BY C.L. HARMON
The Fourth of July has become a holiday of family, fun and fireworks with American children wearing the scent of gunpowder as a badge of courage from their “cherry bomb” exploits and adults charcoaling, chilling and chattering their paid holiday away. But in 1776, badges of courage earned with gun powder carried a very different meaning..
On June 7 of that year Richard Henry Lee made this statement to the Second Continental Congress: “These united colonies are, and of right ought to be, free and independent states.” Those words would reverberate through history by the actions of men and women who would set the standards for what it takes to become and remain a free nation.
For those newly self-proclaimed Americans, that tumultuous time in our history was not a season of celebration, but of hardship, sacrifice and war stemming from England’s tyranny, greed and refusal to compromise. That day and the many hot, stifling, muggy days which preceeded Lee’s statement were filled with debate and disagreement with only the disdain for the colony’s treatment to be a common bond.
Many of those men were away from their families, friends and farms in the sweltering summer heat offering their efforts, without the benefit of precedent, to change their contempt for England into a defining new type of freedom.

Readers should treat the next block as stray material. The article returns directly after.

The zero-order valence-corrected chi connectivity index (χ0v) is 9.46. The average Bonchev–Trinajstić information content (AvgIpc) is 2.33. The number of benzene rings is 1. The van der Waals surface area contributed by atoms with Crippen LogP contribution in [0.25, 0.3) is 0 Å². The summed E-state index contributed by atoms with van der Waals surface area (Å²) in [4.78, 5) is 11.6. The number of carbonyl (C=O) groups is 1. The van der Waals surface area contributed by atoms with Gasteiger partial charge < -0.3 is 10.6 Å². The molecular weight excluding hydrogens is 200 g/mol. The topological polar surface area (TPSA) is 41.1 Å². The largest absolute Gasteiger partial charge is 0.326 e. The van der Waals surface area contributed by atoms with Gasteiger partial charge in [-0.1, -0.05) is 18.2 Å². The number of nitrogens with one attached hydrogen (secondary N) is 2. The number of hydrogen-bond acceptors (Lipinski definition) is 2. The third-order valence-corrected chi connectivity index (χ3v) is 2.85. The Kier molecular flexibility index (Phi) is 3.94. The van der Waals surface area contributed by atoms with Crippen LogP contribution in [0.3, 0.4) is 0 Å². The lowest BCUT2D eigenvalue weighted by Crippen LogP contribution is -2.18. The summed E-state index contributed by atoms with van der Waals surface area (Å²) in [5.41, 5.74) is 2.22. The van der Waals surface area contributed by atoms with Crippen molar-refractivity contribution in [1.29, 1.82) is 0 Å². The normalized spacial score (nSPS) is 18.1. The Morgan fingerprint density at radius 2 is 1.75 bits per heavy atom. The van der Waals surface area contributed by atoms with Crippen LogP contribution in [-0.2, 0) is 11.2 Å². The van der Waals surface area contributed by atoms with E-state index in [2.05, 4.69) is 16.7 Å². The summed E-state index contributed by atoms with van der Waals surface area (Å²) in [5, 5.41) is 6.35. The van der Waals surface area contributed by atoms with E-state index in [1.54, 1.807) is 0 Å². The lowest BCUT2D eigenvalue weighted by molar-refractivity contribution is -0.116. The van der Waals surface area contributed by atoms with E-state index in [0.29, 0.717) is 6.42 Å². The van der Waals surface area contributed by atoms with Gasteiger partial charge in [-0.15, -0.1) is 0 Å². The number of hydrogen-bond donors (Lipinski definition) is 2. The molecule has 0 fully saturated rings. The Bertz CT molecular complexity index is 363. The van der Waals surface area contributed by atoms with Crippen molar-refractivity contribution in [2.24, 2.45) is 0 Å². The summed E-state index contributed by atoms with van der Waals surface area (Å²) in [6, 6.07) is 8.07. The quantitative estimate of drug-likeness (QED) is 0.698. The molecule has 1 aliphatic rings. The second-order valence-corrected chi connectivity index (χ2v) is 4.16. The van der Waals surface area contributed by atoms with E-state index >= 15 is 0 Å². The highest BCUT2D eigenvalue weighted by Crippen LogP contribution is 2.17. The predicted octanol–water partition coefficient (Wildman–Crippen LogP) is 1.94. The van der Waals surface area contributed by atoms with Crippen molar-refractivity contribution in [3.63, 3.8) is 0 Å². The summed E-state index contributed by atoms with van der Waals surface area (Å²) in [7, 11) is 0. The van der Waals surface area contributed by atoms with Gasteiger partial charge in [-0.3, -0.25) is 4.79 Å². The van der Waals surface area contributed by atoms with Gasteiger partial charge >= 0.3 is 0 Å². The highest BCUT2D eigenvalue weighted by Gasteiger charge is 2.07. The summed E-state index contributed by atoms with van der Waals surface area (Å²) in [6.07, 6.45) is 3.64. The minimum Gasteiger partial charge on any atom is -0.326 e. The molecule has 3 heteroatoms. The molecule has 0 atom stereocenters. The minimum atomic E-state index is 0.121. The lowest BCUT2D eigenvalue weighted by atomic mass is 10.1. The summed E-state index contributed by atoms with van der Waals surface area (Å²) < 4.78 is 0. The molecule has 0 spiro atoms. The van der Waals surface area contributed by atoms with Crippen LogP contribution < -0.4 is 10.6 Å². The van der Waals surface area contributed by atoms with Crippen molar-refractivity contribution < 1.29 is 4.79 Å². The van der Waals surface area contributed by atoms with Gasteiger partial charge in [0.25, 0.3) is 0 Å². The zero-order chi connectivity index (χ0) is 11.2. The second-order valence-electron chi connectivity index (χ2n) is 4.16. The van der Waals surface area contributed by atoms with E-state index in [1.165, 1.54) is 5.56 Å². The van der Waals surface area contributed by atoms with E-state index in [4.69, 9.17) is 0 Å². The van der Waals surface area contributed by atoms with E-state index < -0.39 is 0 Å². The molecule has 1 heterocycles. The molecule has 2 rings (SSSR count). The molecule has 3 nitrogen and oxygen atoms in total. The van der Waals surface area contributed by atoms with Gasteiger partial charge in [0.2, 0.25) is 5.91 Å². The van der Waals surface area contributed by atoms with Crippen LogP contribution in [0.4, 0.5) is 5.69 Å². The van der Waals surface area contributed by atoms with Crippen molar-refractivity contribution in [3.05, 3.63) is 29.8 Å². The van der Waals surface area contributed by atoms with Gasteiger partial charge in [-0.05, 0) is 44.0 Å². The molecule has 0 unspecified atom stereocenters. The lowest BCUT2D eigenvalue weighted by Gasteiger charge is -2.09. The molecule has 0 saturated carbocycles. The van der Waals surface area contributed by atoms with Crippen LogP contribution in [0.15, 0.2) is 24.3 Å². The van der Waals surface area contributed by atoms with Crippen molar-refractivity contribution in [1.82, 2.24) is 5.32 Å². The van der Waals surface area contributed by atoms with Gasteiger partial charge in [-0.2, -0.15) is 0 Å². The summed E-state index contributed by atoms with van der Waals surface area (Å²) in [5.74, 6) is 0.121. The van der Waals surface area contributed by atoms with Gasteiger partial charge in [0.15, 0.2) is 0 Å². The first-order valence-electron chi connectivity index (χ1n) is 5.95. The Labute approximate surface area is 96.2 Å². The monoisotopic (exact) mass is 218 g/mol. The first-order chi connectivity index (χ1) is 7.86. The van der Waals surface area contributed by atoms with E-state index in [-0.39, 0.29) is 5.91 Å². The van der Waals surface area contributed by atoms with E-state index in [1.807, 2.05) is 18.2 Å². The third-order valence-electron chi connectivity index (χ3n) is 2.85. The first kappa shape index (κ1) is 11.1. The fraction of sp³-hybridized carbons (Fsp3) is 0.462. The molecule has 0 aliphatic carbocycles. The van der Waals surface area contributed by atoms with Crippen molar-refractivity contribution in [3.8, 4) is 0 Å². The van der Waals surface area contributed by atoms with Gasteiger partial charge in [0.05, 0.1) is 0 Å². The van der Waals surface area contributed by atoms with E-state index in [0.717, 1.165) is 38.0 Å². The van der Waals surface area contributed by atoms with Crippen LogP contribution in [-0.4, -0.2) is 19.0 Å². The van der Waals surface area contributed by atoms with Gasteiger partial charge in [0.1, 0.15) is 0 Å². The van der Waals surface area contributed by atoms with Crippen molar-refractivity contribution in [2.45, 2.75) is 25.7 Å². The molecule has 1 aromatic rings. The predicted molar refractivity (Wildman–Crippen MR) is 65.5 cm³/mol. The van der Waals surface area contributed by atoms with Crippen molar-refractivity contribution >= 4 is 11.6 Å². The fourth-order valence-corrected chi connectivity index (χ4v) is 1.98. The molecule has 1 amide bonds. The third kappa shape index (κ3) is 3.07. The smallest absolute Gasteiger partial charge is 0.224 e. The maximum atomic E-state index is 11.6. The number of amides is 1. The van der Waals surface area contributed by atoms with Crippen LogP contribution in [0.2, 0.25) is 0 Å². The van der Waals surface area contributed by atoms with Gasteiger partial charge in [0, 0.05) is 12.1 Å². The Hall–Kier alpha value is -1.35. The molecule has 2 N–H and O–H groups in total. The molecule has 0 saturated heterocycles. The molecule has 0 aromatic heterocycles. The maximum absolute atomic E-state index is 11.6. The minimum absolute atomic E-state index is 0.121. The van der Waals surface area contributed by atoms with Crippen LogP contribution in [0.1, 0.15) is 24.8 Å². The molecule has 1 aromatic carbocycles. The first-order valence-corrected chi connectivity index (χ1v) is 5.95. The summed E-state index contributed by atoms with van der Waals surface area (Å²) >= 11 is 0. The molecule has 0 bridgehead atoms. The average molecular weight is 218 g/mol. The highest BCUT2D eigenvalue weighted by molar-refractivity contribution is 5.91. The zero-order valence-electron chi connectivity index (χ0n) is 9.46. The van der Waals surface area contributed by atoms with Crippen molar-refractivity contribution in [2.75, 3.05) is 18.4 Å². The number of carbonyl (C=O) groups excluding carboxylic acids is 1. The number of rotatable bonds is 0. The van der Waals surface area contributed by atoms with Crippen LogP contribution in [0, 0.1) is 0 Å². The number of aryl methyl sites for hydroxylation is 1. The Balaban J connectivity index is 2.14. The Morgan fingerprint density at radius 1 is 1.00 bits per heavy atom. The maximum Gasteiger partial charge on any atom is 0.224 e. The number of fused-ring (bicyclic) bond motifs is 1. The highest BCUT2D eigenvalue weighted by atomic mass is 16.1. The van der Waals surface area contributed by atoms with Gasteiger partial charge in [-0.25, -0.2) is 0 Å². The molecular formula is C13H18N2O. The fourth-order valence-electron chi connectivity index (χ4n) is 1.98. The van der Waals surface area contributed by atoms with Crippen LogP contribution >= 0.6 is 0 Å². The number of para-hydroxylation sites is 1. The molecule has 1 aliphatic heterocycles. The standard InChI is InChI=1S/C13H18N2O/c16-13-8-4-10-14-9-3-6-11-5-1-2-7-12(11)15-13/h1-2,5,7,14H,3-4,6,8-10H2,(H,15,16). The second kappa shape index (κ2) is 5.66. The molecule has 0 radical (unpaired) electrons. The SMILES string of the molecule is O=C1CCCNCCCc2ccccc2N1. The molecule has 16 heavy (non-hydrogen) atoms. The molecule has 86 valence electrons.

This was done in the hopes of securing a future where all could be free from tyranny and fear.
It was an idea that a unified people could share the sentiment that freedom belongs to all and to practice that belief by allowing fear, no matter how great or how small, to ever rule over us again.
Through the sacrifice and willingness to believe in life, liberty and the pursuit of happiness for all by these first Americans, these Founding Fathers gave us more than a holiday once a year, they gave us the right to declare our independence every single day.
BY C.L. HARMON